Who (or what) do you depend on?

February 1, 2010

My minivan is in the shop. Probably two days with no vehicle. Well, we are working from home theses days, so it’s not a huge deal. (Until they give us the repair bill.) We can live without a car for another day, then things really start to get interesting. Most of what we can do can be done from home. But we have real estate that we must examine, and sooner or later, Diane is going to want to eat. Just kidding, she can go days without food. Just kidding again, we have plenty to eat, for now.

But if we are invited to a friend’s home we must decline. If we want to see a house, or a movie for that matter, it will just have to wait.

I think back to my childhood; my mother never had a vehicle, but she never had to go any where. In fact almost every home in my neighborhood was a one-car-home. And if someone needed something, they could get it from a neighbor. When was the last time you borrowed a cup of sugar, a couple of eggs, or some shortening?

We are less dependent on the help, or even friendship of our neighbors. We are less dependent on the ability to “come up with” a meal. We are dependent upon no one and nothing.

And that makes me wonder how we can claim to lean completely upon Jesus. If everything I need can be gotten from the store, just a short drive from my home, why do we need God? In America I think we may need to lose some of that independence in order to grow our faith.

When virtually everything is at our fingertips, why do we ever have to go to our knees?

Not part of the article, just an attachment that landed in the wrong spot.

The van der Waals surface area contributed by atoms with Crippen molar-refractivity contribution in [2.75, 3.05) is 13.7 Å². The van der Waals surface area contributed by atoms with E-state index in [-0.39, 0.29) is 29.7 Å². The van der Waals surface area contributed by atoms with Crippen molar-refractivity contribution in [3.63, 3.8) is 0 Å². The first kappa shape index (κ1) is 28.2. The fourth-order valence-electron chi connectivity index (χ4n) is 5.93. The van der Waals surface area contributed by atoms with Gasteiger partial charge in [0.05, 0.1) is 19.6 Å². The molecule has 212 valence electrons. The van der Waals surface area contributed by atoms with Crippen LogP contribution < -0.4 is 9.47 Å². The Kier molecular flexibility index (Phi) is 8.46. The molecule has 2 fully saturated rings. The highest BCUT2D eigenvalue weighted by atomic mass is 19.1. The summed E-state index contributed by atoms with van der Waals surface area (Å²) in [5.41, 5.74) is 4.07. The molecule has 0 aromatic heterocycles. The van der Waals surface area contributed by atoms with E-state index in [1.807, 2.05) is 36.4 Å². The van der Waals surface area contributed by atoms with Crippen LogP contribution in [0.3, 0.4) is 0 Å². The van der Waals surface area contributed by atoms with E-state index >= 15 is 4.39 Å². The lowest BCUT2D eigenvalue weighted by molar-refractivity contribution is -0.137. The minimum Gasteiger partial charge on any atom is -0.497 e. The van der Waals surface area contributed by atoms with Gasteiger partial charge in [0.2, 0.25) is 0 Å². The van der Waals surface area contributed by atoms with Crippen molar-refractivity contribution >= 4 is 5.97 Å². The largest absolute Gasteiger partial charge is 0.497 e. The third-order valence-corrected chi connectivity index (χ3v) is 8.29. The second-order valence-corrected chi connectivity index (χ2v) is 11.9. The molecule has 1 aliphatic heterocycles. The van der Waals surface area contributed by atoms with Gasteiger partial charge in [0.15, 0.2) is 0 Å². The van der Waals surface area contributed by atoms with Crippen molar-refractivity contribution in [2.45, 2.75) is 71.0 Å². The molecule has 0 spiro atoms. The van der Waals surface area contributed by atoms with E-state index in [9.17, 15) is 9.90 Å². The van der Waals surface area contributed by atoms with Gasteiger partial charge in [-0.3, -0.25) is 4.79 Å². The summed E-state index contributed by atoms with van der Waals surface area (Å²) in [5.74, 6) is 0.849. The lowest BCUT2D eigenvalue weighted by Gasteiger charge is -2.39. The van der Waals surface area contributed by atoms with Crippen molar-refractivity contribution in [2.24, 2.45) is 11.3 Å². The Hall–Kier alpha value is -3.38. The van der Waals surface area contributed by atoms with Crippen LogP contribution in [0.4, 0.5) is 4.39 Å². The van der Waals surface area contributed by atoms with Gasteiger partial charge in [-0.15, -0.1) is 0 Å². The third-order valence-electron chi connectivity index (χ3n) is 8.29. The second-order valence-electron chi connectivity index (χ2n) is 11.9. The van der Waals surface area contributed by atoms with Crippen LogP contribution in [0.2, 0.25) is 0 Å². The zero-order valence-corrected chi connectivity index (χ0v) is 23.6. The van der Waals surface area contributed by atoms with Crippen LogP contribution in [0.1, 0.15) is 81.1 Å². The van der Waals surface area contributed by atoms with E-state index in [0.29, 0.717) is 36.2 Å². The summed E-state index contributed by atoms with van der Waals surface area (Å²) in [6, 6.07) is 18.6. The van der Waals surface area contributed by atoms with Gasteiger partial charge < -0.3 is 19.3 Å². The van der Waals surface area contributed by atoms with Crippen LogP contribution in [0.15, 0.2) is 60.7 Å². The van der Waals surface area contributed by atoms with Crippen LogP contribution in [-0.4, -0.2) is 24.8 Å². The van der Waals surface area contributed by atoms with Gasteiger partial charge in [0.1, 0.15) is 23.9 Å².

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  • One Response to “Who (or what) do you depend on?”

    1. Kelly said

      Hi Tim,
      We have been a one car family since we were married. We didn’t intend for it to be that way, but after 4.5 years, we are still a one car family.

      When Jeff was working and I was alone in a new town, hundreds of miles from my friends and family, I found myself depressed because I had lost my freedom–aka–wheels. I couldn’t go anywhere, but at the same time, there wasn’t anywhere to go! I didn’t know anyone, didn’t know my way around. I then had my first baby and again, we sat home. A lot.

      It wasn’t until we moved from the suburbs to a quaint little town that I was able to understand how my mother, and hers before her, lived without a car. I walked to the post office. I walked to the corner store. I walked to visit the neighbors, and to the park, and to the ocean to see some scenery. Might I add that it was just around the block!

      Now I’m back in my hometown, near my family and friends, but still without a car. Had anyone told me that I’d be carless for coming up on 5 years, I would certainly have given them a slap (or wanted to)! Looking back, though, I see that it wasn’t all bad. There were several lessons in it for me.

      Having had a car for a decade, then only one to share with my spouse who needed it everyday, and now having the option to take it because he’s home, I actually long to live like days past (decades ago). There is definitely something to be said about having your neighbors as friends and being able to have what you need in walking distance.

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